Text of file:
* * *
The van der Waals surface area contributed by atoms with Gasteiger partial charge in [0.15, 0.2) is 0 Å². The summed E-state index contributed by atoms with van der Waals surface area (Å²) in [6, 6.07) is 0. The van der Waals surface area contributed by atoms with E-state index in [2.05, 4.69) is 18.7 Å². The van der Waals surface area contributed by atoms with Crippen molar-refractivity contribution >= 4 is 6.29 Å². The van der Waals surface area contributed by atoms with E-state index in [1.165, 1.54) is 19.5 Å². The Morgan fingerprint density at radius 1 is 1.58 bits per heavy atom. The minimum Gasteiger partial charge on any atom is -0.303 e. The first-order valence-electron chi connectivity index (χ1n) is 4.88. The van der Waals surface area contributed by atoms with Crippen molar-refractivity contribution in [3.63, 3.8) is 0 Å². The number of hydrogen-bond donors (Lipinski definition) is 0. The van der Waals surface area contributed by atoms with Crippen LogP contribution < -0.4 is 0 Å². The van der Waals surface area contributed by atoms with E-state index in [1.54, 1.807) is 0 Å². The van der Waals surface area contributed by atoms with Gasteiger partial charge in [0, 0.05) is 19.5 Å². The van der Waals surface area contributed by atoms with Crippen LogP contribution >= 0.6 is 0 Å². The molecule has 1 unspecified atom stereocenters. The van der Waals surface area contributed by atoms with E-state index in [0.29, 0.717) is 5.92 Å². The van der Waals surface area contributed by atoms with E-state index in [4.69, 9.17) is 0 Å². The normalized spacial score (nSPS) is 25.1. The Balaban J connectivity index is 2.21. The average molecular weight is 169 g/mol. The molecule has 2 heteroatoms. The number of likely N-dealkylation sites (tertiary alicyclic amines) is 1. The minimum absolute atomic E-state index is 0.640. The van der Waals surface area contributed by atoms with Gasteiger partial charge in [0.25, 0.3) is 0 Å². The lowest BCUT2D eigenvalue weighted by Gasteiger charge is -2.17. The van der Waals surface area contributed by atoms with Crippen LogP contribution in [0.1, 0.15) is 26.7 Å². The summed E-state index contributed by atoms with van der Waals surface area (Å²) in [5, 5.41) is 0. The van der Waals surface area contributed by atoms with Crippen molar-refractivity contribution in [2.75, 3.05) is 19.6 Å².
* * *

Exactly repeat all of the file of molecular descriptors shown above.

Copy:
The van der Waals surface area contributed by atoms with Gasteiger partial charge in [0.15, 0.2) is 0 Å². The summed E-state index contributed by atoms with van der Waals surface area (Å²) in [6, 6.07) is 0. The van der Waals surface area contributed by atoms with E-state index in [2.05, 4.69) is 18.7 Å². The van der Waals surface area contributed by atoms with Crippen molar-refractivity contribution >= 4 is 6.29 Å². The van der Waals surface area contributed by atoms with E-state index in [1.165, 1.54) is 19.5 Å². The Morgan fingerprint density at radius 1 is 1.58 bits per heavy atom. The minimum Gasteiger partial charge on any atom is -0.303 e. The first-order valence-electron chi connectivity index (χ1n) is 4.88. The van der Waals surface area contributed by atoms with Crippen molar-refractivity contribution in [3.63, 3.8) is 0 Å². The number of hydrogen-bond donors (Lipinski definition) is 0. The van der Waals surface area contributed by atoms with Crippen LogP contribution < -0.4 is 0 Å². The van der Waals surface area contributed by atoms with E-state index in [1.54, 1.807) is 0 Å². The van der Waals surface area contributed by atoms with Gasteiger partial charge in [0, 0.05) is 19.5 Å². The van der Waals surface area contributed by atoms with Crippen LogP contribution >= 0.6 is 0 Å². The molecule has 1 unspecified atom stereocenters. The van der Waals surface area contributed by atoms with E-state index in [0.29, 0.717) is 5.92 Å². The van der Waals surface area contributed by atoms with E-state index in [4.69, 9.17) is 0 Å². The normalized spacial score (nSPS) is 25.1. The Balaban J connectivity index is 2.21. The average molecular weight is 169 g/mol. The molecule has 2 heteroatoms. The number of likely N-dealkylation sites (tertiary alicyclic amines) is 1. The minimum absolute atomic E-state index is 0.640. The van der Waals surface area contributed by atoms with Gasteiger partial charge in [0.25, 0.3) is 0 Å². The lowest BCUT2D eigenvalue weighted by Gasteiger charge is -2.17. The van der Waals surface area contributed by atoms with Crippen LogP contribution in [0.1, 0.15) is 26.7 Å². The summed E-state index contributed by atoms with van der Waals surface area (Å²) in [5, 5.41) is 0. The van der Waals surface area contributed by atoms with Crippen molar-refractivity contribution in [2.75, 3.05) is 19.6 Å².